I'll have more on this before the year's over, as well as that mea culpa.
Apprenticed Investor: The Folly of Forecasting
RealMoney.com, 6/7/2005 1:05 PM EDT
Stock Strategists Raise Alarms With Call for Rally
Bloomberg, Dec. 18 2006
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» Sentiment? Depends on who you ask from The Big Picture
Our last discussion of sentiment (see Signs of a Market Bottom?) generated a heated debate about whether everyone was too bullish or too bearish. The short answer is: It depends upon who you ask. For example, the WSJ's Marketbeat just reported: Optimis... [Read More]
Tracked on Dec 20, 2006 11:47:13 AM
BR, people want certitude, and I think that is the unreasonable reliance on forecasters. Frankly, it is a compliment that others were angry with your forecast. First, it means that they value your opinion enough to listen, and second, they value your opinion enough to denigrate you when you are wrong.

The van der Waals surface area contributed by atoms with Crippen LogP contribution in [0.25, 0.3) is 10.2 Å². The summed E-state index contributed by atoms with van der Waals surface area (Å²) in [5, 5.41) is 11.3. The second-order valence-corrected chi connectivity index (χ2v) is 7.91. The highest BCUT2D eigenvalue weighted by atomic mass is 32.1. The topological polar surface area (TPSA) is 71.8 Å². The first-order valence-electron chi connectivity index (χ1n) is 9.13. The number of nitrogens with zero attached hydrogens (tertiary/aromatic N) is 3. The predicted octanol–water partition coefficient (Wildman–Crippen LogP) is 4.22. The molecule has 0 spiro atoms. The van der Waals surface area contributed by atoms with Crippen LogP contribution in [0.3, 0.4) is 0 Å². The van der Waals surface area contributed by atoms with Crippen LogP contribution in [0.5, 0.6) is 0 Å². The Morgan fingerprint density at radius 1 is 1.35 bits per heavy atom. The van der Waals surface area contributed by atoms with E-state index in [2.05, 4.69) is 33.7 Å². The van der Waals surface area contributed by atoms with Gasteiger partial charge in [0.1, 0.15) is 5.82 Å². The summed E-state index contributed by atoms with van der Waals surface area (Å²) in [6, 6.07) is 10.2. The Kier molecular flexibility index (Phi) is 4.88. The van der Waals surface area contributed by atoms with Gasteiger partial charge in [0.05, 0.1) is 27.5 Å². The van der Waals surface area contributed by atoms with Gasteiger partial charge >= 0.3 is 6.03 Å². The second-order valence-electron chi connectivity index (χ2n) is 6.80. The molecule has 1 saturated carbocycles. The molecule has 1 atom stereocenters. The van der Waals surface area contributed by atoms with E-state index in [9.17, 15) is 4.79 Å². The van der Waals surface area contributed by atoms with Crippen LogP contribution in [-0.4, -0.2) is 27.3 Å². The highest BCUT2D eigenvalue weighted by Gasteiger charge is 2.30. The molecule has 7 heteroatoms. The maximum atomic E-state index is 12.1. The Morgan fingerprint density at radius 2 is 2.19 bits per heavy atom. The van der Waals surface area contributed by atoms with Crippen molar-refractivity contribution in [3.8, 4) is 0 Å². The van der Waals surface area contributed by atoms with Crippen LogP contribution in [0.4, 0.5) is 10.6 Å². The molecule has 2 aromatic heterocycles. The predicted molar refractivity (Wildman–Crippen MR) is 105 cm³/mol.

If I've learned anything this year it's that no one knows a damn thing about what is going to happen. The luminaries do not know any better than does my dog. But it does fill up air time, print and blogosphere space to sell precious ad space! Gosh, over at Real Money I can hardly find the content anymore!
So while prognostications are fruitless, pointing out the stuff that makes our head hurt to understand is both noble and useful. And for those who have a different POV, that's fine. Reading and understanding the positions of others who take a different stance enriches our own viewpoints. Demonizing folks who hold a different POV is a waste of time and energy, and I marvel at how many exert both to do so.
Posted by: Leisa | Dec 19, 2006 7:30:20 AM